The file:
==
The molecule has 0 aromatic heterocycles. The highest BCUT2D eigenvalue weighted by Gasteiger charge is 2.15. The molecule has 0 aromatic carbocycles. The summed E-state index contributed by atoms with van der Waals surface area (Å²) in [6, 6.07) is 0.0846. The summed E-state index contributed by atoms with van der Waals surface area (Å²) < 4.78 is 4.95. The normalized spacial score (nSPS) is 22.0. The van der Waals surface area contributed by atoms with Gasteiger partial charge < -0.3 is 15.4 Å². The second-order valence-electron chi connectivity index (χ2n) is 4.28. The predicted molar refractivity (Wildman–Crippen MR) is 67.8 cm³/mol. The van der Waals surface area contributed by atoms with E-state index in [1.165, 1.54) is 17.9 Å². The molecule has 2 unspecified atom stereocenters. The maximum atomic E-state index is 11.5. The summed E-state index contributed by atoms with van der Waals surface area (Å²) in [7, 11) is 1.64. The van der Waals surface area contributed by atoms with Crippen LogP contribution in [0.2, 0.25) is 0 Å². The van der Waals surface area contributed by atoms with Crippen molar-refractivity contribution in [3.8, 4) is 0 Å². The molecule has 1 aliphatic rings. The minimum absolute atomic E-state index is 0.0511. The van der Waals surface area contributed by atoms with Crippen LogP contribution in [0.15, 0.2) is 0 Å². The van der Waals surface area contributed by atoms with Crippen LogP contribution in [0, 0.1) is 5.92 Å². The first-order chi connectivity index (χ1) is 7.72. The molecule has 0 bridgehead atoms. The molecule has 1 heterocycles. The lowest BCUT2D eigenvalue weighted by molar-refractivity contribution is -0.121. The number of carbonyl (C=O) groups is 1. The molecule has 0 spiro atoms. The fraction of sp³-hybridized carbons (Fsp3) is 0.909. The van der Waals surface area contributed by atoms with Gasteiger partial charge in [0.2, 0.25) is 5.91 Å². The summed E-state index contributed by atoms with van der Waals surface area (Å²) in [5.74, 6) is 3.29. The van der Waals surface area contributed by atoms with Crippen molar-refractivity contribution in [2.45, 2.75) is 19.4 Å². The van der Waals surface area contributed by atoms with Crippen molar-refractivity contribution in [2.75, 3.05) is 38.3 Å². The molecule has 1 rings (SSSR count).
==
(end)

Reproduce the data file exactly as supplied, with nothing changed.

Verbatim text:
The molecule has 0 aromatic heterocycles. The highest BCUT2D eigenvalue weighted by Gasteiger charge is 2.15. The molecule has 0 aromatic carbocycles. The summed E-state index contributed by atoms with van der Waals surface area (Å²) in [6, 6.07) is 0.0846. The summed E-state index contributed by atoms with van der Waals surface area (Å²) < 4.78 is 4.95. The normalized spacial score (nSPS) is 22.0. The van der Waals surface area contributed by atoms with Gasteiger partial charge < -0.3 is 15.4 Å². The second-order valence-electron chi connectivity index (χ2n) is 4.28. The predicted molar refractivity (Wildman–Crippen MR) is 67.8 cm³/mol. The van der Waals surface area contributed by atoms with E-state index in [1.165, 1.54) is 17.9 Å². The molecule has 2 unspecified atom stereocenters. The maximum atomic E-state index is 11.5. The summed E-state index contributed by atoms with van der Waals surface area (Å²) in [7, 11) is 1.64. The van der Waals surface area contributed by atoms with Crippen LogP contribution in [0.2, 0.25) is 0 Å². The van der Waals surface area contributed by atoms with Crippen molar-refractivity contribution in [3.8, 4) is 0 Å². The molecule has 1 aliphatic rings. The minimum absolute atomic E-state index is 0.0511. The van der Waals surface area contributed by atoms with Crippen LogP contribution in [0.15, 0.2) is 0 Å². The van der Waals surface area contributed by atoms with Crippen LogP contribution in [0, 0.1) is 5.92 Å². The first-order chi connectivity index (χ1) is 7.72. The molecule has 0 bridgehead atoms. The molecule has 1 heterocycles. The lowest BCUT2D eigenvalue weighted by molar-refractivity contribution is -0.121. The number of carbonyl (C=O) groups is 1. The molecule has 0 spiro atoms. The fraction of sp³-hybridized carbons (Fsp3) is 0.909. The van der Waals surface area contributed by atoms with Gasteiger partial charge in [0.2, 0.25) is 5.91 Å². The summed E-state index contributed by atoms with van der Waals surface area (Å²) in [5.74, 6) is 3.29. The van der Waals surface area contributed by atoms with Crippen molar-refractivity contribution in [2.45, 2.75) is 19.4 Å². The van der Waals surface area contributed by atoms with Crippen molar-refractivity contribution in [2.75, 3.05) is 38.3 Å². The molecule has 1 rings (SSSR count).